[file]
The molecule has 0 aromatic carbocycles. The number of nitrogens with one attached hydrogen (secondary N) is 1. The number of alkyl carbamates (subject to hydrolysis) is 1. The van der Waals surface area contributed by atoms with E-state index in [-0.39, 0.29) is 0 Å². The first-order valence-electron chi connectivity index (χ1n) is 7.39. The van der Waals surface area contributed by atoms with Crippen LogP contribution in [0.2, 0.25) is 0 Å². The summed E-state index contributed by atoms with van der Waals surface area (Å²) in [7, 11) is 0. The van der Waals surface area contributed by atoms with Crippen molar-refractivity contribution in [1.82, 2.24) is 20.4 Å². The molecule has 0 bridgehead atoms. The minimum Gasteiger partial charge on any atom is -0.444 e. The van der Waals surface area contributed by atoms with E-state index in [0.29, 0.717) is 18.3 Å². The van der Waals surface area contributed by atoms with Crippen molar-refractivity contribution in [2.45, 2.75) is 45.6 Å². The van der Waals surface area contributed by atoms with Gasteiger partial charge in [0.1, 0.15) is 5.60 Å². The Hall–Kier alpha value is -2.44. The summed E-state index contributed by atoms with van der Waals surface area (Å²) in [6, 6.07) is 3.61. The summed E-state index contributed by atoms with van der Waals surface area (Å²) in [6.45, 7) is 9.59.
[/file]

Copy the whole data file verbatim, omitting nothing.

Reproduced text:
The molecule has 0 aromatic carbocycles. The number of nitrogens with one attached hydrogen (secondary N) is 1. The number of alkyl carbamates (subject to hydrolysis) is 1. The van der Waals surface area contributed by atoms with E-state index in [-0.39, 0.29) is 0 Å². The first-order valence-electron chi connectivity index (χ1n) is 7.39. The van der Waals surface area contributed by atoms with Crippen LogP contribution in [0.2, 0.25) is 0 Å². The summed E-state index contributed by atoms with van der Waals surface area (Å²) in [7, 11) is 0. The van der Waals surface area contributed by atoms with Crippen molar-refractivity contribution in [1.82, 2.24) is 20.4 Å². The molecule has 0 bridgehead atoms. The minimum Gasteiger partial charge on any atom is -0.444 e. The van der Waals surface area contributed by atoms with E-state index in [0.29, 0.717) is 18.3 Å². The van der Waals surface area contributed by atoms with Crippen molar-refractivity contribution in [2.45, 2.75) is 45.6 Å². The van der Waals surface area contributed by atoms with Gasteiger partial charge in [0.1, 0.15) is 5.60 Å². The Hall–Kier alpha value is -2.44. The summed E-state index contributed by atoms with van der Waals surface area (Å²) in [6, 6.07) is 3.61. The summed E-state index contributed by atoms with van der Waals surface area (Å²) in [6.45, 7) is 9.59.